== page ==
My NIB M11-A1 in 9mm has a #6 Front Sight and a #8 Rear Sight.

I just picked up today and I have not fired it. I -thought- that it would be #8/#8, based on what I'd been seeing on this forum.

Obviously, without having fired it, I have no idea how POI/POA works with this particular firearm with this particular set of sights.

Just wanted to share an observation of how it came from the factory.
 

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A data point:

My NIB M11-A1 in 9mm has a #6 Front Sight and a #8 Rear Sight.

I just picked up today and I have not fired it. I -thought- that it would be #8/#8, based on what I'd been seeing on this forum.

Obviously, without having fired it, I have no idea how POI/POA works with this particular firearm with this particular set of sights.

Just wanted to share an observation of how it came from the factory.
The correct "hold" will still be the Combat Hold (see opening post). The difference between the #6 and a #8 front sight would be no more than an inch of elevation at 25 yards. Sig may have installed a #6 due to the depth of the sight groove.
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Sight numbers can be any combo.
6/8 for 9mm is pretty common.
I've seen 229's and 226's with 8/6 as well.
I have an old 220 with 8/8 sights.
 

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My 1992 made P220 .45 hits POA at 25 yards, but my 1996 made P228 9mm hits 12 - 14 inches low at 25 yards.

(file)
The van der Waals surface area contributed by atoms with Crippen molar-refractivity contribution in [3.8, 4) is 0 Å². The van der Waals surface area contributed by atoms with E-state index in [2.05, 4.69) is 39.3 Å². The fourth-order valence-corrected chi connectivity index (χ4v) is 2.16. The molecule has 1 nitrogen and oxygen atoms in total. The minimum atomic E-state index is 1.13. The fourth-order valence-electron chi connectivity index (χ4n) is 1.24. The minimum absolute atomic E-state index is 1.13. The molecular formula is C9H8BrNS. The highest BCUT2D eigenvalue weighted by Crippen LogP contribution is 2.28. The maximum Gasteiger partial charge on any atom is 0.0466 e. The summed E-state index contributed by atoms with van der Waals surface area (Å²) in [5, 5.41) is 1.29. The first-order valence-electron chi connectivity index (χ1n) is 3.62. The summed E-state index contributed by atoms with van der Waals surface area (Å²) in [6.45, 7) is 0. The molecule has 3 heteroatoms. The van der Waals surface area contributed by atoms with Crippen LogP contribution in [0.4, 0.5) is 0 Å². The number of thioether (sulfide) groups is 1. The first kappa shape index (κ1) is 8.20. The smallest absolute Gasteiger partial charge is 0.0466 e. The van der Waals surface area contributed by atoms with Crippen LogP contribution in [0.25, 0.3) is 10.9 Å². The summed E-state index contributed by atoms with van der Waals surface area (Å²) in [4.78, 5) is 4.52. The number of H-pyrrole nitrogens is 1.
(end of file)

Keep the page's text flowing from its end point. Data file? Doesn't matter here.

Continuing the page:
I find for bulleye targets the "combat hold" completely covering the bullseye means I can't see what I am aiming at (a silhouette target would be a different story) which is why I rather do the half/half hold.
My friend has a lot of golf balls hanging on string at his range. Combat hold makes hitting a golf ball pretty tough, much like trying to hit the smaller steel discs.

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Discussion Starter #39 (Edited)
My friend has a lot of golf balls hanging on string at his range. Combat hold makes hitting a golf ball pretty tough, much like trying to hit the smaller steel discs.

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Is your friend auditioning to be the villain in the next Ant-Man movie?

Seriously though Sig makes target pistols that are designed for target shooting and use a different sight picture. I feel like the above complaint is similar to "my F350 got whooped at the local drag races". Your F350 wasn't designed to rule the drag strip. Sig duty style pistols are expected to produce 2 inch groups at 10 yards. A golf ball only has a 1.68" diameter.
 

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Sorry but this popped into my head when I read the title.

Does your Sig shoot low

Does it wobble to and fro

Can you tie it in a knot

Can you tie it in a bow

Can you throw it over your shoulder like a continental soldier

Does your Sig shoot low?



We now return you to your regularly scheduled Sigtalk.
Bollocks!